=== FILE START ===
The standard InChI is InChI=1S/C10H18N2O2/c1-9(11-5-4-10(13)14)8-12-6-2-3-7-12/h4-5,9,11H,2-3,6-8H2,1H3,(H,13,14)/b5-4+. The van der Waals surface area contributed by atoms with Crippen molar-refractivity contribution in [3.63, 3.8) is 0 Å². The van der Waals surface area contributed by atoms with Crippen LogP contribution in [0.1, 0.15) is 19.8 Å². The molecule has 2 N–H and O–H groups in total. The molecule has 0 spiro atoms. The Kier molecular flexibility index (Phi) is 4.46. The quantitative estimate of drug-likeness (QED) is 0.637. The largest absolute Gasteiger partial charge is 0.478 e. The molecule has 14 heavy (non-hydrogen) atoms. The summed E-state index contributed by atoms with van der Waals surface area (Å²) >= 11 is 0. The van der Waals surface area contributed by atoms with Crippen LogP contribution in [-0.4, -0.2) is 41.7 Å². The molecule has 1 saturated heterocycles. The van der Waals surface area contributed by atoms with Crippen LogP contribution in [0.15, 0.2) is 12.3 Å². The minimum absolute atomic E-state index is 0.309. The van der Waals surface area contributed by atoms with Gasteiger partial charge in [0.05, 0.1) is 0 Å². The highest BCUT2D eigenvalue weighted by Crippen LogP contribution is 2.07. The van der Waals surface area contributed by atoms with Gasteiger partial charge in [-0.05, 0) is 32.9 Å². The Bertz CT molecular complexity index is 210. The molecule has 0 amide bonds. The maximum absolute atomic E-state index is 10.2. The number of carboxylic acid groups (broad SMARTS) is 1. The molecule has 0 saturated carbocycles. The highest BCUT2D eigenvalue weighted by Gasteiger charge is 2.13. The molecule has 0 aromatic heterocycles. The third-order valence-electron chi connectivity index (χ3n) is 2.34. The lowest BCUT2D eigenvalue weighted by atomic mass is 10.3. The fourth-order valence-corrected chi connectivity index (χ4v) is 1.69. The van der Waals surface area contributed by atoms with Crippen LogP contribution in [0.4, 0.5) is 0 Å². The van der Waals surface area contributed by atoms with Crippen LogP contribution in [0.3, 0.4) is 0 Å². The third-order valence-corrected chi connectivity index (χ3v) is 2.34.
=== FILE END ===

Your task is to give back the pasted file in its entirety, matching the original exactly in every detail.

The standard InChI is InChI=1S/C10H18N2O2/c1-9(11-5-4-10(13)14)8-12-6-2-3-7-12/h4-5,9,11H,2-3,6-8H2,1H3,(H,13,14)/b5-4+. The van der Waals surface area contributed by atoms with Crippen molar-refractivity contribution in [3.63, 3.8) is 0 Å². The van der Waals surface area contributed by atoms with Crippen LogP contribution in [0.1, 0.15) is 19.8 Å². The molecule has 2 N–H and O–H groups in total. The molecule has 0 spiro atoms. The Kier molecular flexibility index (Phi) is 4.46. The quantitative estimate of drug-likeness (QED) is 0.637. The largest absolute Gasteiger partial charge is 0.478 e. The molecule has 14 heavy (non-hydrogen) atoms. The summed E-state index contributed by atoms with van der Waals surface area (Å²) >= 11 is 0. The van der Waals surface area contributed by atoms with Crippen LogP contribution in [-0.4, -0.2) is 41.7 Å². The molecule has 1 saturated heterocycles. The van der Waals surface area contributed by atoms with Crippen LogP contribution in [0.15, 0.2) is 12.3 Å². The minimum absolute atomic E-state index is 0.309. The van der Waals surface area contributed by atoms with Gasteiger partial charge in [0.05, 0.1) is 0 Å². The highest BCUT2D eigenvalue weighted by Crippen LogP contribution is 2.07. The van der Waals surface area contributed by atoms with Gasteiger partial charge in [-0.05, 0) is 32.9 Å². The Bertz CT molecular complexity index is 210. The molecule has 0 amide bonds. The maximum absolute atomic E-state index is 10.2. The number of carboxylic acid groups (broad SMARTS) is 1. The molecule has 0 saturated carbocycles. The highest BCUT2D eigenvalue weighted by Gasteiger charge is 2.13. The molecule has 0 aromatic heterocycles. The third-order valence-electron chi connectivity index (χ3n) is 2.34. The lowest BCUT2D eigenvalue weighted by atomic mass is 10.3. The fourth-order valence-corrected chi connectivity index (χ4v) is 1.69. The van der Waals surface area contributed by atoms with Crippen LogP contribution in [0.4, 0.5) is 0 Å². The van der Waals surface area contributed by atoms with Crippen LogP contribution in [0.3, 0.4) is 0 Å². The third-order valence-corrected chi connectivity index (χ3v) is 2.34.